Please use this identifier to cite or link to this item: http://hdl.handle.net/2122/6621
AuthorsBonaccorso, A.* 
Bonforte, A.* 
Calvari, S.* 
Del Negro, C.* 
Di Grazia, G.* 
Ganci, G.* 
Neri, M.* 
Vicari, A.* 
Boschi, E.* 
TitleThe initial phases of the 2008-2009 Mt. Etna eruption: a multi-disciplinary approach for hazard assessment
Issue Date2010
DOI10.1029/2010JB007906
URIhttp://hdl.handle.net/2122/6621
Keywordsmulti-disciplinary hazard assessment, Etna 2008 eruption
Subject Classification04. Solid Earth::04.08. Volcanology::04.08.99. General or miscellaneous 
AbstractBetween 2007 and early 2008, the INGV monitoring networks on Etna volcano recorded a recharging phase that climaxed with a new effusive eruption on 13 May 2008, and lasted about 14 months. A dike-forming intrusion was accompanied by a violent seismic swarm, with more than 230 events recorded in the first six hours, the largest being ML = 3.9. In the meanwhile, marked ground deformation was recorded by the permanent tilt and GPS networks, and sudden changes in the summit area were detected by five continuously recording magnetic stations. Poor weather conditions did not allow direct observation of the eruptive events, but important information was provided by infrared satellite images that detected the start of lava fountains from the eruptive fissure, feeding a lava flow. This flow spread within the Valle del Bove depression, covering 6.4 km on the south-eastern flank of the volcano in a few hours. The seismicity and deformation pattern indicated that the dike-forming intrusion was propagating northwards. It produced a dry fracture field, which generated concern for the possibility that the eruptive fissures could expand downslope towards populated areas. Monitoring and modeling of the multi-disciplinary data, together with the simulations of ash dispersal and lava flows, allowed us both to infer the eruptive mechanisms and provide a correct interpretation of the ongoing phenomena, furnishing useful information for civil defense purposes. We describe how this approach of feedback between monitoring and research provides critical support to risk evaluation.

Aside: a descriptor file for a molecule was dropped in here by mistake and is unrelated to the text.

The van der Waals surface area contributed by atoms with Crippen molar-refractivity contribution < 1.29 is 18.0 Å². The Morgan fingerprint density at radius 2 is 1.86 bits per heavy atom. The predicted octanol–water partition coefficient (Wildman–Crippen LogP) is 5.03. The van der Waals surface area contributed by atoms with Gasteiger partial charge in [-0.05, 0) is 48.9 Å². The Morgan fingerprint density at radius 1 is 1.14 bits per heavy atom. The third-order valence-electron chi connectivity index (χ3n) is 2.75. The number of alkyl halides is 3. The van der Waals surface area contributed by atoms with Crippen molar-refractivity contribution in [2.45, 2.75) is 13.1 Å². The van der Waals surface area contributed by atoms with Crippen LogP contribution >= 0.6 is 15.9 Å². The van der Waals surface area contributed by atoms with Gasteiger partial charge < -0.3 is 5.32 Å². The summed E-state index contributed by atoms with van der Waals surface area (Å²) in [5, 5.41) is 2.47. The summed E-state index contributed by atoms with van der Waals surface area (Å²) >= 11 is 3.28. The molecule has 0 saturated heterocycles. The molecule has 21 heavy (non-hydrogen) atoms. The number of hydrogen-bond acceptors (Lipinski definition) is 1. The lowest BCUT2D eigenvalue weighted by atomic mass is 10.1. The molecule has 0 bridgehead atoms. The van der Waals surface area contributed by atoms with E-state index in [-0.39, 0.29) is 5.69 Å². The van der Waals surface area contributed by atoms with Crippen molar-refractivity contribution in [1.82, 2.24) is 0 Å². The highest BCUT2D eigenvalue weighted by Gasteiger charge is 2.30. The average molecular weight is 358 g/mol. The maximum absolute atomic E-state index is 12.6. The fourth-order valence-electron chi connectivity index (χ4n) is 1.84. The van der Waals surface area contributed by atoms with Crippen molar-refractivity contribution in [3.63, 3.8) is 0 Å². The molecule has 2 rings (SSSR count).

DescriptionAccepted for publication in Journal of Geophysical Research. Copyright (2010) American Geophysical Union
Appears in Collections:Papers Published / Papers in press

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